Annual gross photosynthesis decreased in response to warming by 19% in the first year and by 5% in the second year (averaged across all S levels), although only the former difference was statistically significant. Photosynthesis was substantially and significantly higher in multispecies communities than in monocultures in both years, with increases of 41% in year 1 and 79% in year 2 (Fig. 2). No significant differences were observed between S = 3 and S = 9 communities. The impact of warming was the least pronounced at S = 1, and significant differences between the temperature treatments were observed only in the multispecies systems (year 1). A residuals analysis showed that SWC could not account for unexplained variance of the PPFD – Pgross relations. In heated communities, gross photosynthesis was 16 and 39% higher per unit biomass in years 1 and 2, respectively (Fig. 3). Despite generally overlapping confidence intervals, there was at least a trend towards increased photosynthesis per g biomass, especially in year 2, also considering the nonsignificant Pgross decrease and a highly significant biomass decrease (P < 0.005; Table 2). The 45% higher photosynthesis per g biomass in monocultures compared with multispecies communities, a result of decreased Pgross but further decreased biomass (P < 0.005), was reflected by nonoverlapping confidence intervals in year 2, while there was only a trend in year 1.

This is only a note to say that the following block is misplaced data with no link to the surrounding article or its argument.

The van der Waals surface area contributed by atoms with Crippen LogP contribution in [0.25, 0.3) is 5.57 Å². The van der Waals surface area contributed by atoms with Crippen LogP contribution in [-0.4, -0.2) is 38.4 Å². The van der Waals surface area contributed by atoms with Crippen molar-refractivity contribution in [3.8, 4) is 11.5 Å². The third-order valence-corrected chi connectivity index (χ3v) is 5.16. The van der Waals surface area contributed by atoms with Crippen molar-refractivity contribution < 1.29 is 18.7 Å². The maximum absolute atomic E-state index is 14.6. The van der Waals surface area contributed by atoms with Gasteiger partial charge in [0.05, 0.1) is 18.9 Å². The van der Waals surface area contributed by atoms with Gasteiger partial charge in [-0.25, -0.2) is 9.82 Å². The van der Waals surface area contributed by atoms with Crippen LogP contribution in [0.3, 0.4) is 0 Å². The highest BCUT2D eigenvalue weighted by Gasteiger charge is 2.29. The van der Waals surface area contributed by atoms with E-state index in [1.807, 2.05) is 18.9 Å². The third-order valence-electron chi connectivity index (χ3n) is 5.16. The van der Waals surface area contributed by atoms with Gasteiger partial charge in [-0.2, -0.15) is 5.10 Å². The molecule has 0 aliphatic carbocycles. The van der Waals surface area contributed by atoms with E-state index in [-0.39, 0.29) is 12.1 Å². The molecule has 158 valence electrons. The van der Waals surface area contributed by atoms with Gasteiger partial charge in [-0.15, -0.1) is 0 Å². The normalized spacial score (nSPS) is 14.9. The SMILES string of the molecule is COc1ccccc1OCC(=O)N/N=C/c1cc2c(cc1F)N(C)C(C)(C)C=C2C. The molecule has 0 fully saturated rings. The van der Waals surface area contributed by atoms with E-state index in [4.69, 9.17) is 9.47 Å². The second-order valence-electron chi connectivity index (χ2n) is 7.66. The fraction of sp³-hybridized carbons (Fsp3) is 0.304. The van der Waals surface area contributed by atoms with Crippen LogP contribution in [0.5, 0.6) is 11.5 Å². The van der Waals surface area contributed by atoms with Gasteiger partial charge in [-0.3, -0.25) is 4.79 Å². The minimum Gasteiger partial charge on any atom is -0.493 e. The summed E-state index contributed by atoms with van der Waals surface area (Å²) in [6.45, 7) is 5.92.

Table 2.  Above-ground biomass per temperature treatment (unheated and heated); species-richness level (S); and measurement year (from the beginning of November until the end of October)
SAbove-ground biomass (g m−2)
  1. Averages for each temperature treatment are also shown.



The small decreases of above-ground respiration in response to warming (6 and 8% in the first and second years, respectively) were not significant. However, in both measurement years, Ra increased significantly with rising S. Similarly to Pgross, the difference in Ra was largest between monocultures and the multispecies communities (88 and 156% in years 1 and 2, respectively), although in year 1 we also recorded a 28% higher Ra in S = 9 compared with S = 3 communities (Fig. 2). No significant difference in response to the temperature treatment in the different S levels was observed. There was a trend towards a higher Ra per g biomass in heated vs unheated communities (32% in year 1; 38% in year 2), although confidence intervals were overlapping (Fig. 3). The Ra per g biomass was similar across S levels. Soil respiration was not affected by either temperature treatment or S, nor could any trends be detected (Fig. 2). Following residuals analysis, we conclude that unexplained variance of the T – R relations could not be attributed to SWC.

CO2 balance

Although confidence intervals were large (see ‘Models’), especially relative to the size of net fluxes (which are typically close to zero), some trends could nevertheless be detected. The experimental grasslands in this study acted as a net sink for CO2, although only significantly in year 1. Furthermore, there was a trend towards a decreased CO2 sink capacity under warming in year 1 because of lower photosynthesis and largely unchanged respiration. The net effect of S was unclear, but the smallest differences between the temperature treatments seemed to exist at the monoculture level (Fig. 4), with a near-significance S × temperature treatment interaction (year 1).